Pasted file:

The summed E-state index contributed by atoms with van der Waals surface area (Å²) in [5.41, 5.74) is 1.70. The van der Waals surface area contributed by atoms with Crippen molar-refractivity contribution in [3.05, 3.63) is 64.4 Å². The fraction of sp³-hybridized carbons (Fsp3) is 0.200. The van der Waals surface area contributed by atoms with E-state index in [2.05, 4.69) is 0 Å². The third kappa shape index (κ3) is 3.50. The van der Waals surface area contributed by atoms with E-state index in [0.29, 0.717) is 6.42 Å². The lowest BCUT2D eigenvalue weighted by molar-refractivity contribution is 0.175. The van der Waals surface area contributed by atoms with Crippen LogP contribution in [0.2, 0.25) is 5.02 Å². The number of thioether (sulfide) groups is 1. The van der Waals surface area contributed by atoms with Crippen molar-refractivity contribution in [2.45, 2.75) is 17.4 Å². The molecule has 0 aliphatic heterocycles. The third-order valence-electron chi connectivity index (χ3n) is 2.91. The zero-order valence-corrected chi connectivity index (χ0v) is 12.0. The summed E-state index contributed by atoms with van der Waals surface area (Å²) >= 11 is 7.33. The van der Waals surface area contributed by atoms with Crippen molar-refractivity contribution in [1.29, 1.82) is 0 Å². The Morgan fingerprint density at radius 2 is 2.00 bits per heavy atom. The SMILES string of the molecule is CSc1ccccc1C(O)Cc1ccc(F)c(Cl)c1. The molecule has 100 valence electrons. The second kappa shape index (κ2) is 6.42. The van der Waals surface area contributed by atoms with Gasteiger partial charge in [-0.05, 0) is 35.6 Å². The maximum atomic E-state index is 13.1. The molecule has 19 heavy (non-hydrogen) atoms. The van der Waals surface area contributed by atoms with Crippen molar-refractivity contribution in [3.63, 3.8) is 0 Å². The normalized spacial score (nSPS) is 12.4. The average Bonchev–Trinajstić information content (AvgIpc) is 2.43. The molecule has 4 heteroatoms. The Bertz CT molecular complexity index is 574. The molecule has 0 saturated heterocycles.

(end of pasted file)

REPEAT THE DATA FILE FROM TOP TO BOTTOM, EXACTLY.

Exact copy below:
The summed E-state index contributed by atoms with van der Waals surface area (Å²) in [5.41, 5.74) is 1.70. The van der Waals surface area contributed by atoms with Crippen molar-refractivity contribution in [3.05, 3.63) is 64.4 Å². The fraction of sp³-hybridized carbons (Fsp3) is 0.200. The van der Waals surface area contributed by atoms with E-state index in [2.05, 4.69) is 0 Å². The third kappa shape index (κ3) is 3.50. The van der Waals surface area contributed by atoms with E-state index in [0.29, 0.717) is 6.42 Å². The lowest BCUT2D eigenvalue weighted by molar-refractivity contribution is 0.175. The van der Waals surface area contributed by atoms with Crippen LogP contribution in [0.2, 0.25) is 5.02 Å². The number of thioether (sulfide) groups is 1. The van der Waals surface area contributed by atoms with Crippen molar-refractivity contribution in [2.45, 2.75) is 17.4 Å². The molecule has 0 aliphatic heterocycles. The third-order valence-electron chi connectivity index (χ3n) is 2.91. The zero-order valence-corrected chi connectivity index (χ0v) is 12.0. The summed E-state index contributed by atoms with van der Waals surface area (Å²) >= 11 is 7.33. The van der Waals surface area contributed by atoms with Crippen molar-refractivity contribution in [1.29, 1.82) is 0 Å². The Morgan fingerprint density at radius 2 is 2.00 bits per heavy atom. The SMILES string of the molecule is CSc1ccccc1C(O)Cc1ccc(F)c(Cl)c1. The molecule has 100 valence electrons. The second kappa shape index (κ2) is 6.42. The van der Waals surface area contributed by atoms with Gasteiger partial charge in [-0.05, 0) is 35.6 Å². The maximum atomic E-state index is 13.1. The molecule has 19 heavy (non-hydrogen) atoms. The van der Waals surface area contributed by atoms with Crippen molar-refractivity contribution in [3.63, 3.8) is 0 Å². The normalized spacial score (nSPS) is 12.4. The average Bonchev–Trinajstić information content (AvgIpc) is 2.43. The molecule has 4 heteroatoms. The Bertz CT molecular complexity index is 574. The molecule has 0 saturated heterocycles.